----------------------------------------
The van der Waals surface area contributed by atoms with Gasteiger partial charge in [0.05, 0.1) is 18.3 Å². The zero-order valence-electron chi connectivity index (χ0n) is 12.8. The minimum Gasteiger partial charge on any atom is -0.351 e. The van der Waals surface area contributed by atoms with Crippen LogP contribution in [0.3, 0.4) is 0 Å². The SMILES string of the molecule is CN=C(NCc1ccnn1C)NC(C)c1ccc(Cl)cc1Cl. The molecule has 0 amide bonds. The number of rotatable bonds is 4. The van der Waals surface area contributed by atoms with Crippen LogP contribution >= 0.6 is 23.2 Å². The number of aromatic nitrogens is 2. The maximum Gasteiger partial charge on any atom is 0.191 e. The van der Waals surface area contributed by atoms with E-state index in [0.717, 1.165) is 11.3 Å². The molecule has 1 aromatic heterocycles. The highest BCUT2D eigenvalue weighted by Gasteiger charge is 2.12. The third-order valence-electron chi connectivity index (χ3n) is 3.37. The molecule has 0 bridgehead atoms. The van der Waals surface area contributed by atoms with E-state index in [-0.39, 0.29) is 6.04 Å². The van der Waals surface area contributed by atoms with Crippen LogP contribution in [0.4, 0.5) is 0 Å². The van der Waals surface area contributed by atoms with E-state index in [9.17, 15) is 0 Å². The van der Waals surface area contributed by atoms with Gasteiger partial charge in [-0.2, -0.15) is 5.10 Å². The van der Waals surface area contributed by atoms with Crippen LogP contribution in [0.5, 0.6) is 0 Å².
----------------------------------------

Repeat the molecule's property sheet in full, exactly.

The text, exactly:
The van der Waals surface area contributed by atoms with Gasteiger partial charge in [0.05, 0.1) is 18.3 Å². The zero-order valence-electron chi connectivity index (χ0n) is 12.8. The minimum Gasteiger partial charge on any atom is -0.351 e. The van der Waals surface area contributed by atoms with Crippen LogP contribution in [0.3, 0.4) is 0 Å². The SMILES string of the molecule is CN=C(NCc1ccnn1C)NC(C)c1ccc(Cl)cc1Cl. The molecule has 0 amide bonds. The number of rotatable bonds is 4. The van der Waals surface area contributed by atoms with Crippen LogP contribution >= 0.6 is 23.2 Å². The number of aromatic nitrogens is 2. The maximum Gasteiger partial charge on any atom is 0.191 e. The van der Waals surface area contributed by atoms with E-state index in [0.717, 1.165) is 11.3 Å². The molecule has 1 aromatic heterocycles. The highest BCUT2D eigenvalue weighted by Gasteiger charge is 2.12. The third-order valence-electron chi connectivity index (χ3n) is 3.37. The molecule has 0 bridgehead atoms. The van der Waals surface area contributed by atoms with E-state index in [-0.39, 0.29) is 6.04 Å². The van der Waals surface area contributed by atoms with Crippen LogP contribution in [0.4, 0.5) is 0 Å². The van der Waals surface area contributed by atoms with E-state index in [9.17, 15) is 0 Å². The van der Waals surface area contributed by atoms with Gasteiger partial charge in [-0.2, -0.15) is 5.10 Å². The van der Waals surface area contributed by atoms with Crippen LogP contribution in [0.5, 0.6) is 0 Å².